Cyber villains were able to affect the backup repositories in 75% of attacks

Said another way, one in four organizations had backups to restore from, which is down from last year when one in three organizations had survivable backups.

In fact, bad actors targeted the backup repositories in at least 93% of attacks in 2022, nearly identical to the 94%of repositories that were targeted in 2021.

The respondents who stated that “some,”“most "or “all " of their repositories were affected reveal that on average, 39% of backup repositories were affected.

Combining those statistics means:

75% likelihood that backup repositories affected

When affected, 39% of repositories unusable

This will result in roughly one third (29%) of restores not being viable.

 

It takes at least 3 weeks to recover (per attack) —after triage

Like any disaster, recovering a wide range and number of IT systems takes time. Respondents to the survey estimated that it took them 3.3 weeks from when they earnestly began until they considered their recovery efforts essentially “complete.” BUT there was a recognized caveat:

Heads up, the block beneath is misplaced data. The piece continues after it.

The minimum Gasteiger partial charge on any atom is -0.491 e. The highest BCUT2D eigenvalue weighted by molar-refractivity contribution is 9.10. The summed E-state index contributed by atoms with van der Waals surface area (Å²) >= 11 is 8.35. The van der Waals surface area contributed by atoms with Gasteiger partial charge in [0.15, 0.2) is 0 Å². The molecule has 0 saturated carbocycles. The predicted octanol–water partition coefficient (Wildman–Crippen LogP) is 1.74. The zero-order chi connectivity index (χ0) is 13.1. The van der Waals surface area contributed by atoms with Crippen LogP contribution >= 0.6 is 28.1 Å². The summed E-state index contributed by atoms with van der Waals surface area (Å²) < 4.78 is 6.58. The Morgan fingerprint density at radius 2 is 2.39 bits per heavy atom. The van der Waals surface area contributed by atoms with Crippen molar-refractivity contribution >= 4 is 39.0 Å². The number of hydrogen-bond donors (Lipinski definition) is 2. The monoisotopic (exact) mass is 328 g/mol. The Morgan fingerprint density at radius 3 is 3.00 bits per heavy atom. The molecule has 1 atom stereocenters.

If you are recovering from fire, you immediately start recovering the burnt servers.

If you are recovering from flood, you immediately start recovering the wet servers.

In both cases, the last known backups or replicas are trusted to begin recovery immediately.

But when you recover from ransomware, there is an unpredictable amount of time to:

Identify which servers are infected

Determine that the backup/replica versions are not also affected or might reintroduce malware

Only after you know those criteria can you start to recover, after which the process will take an average of 3+ weeks.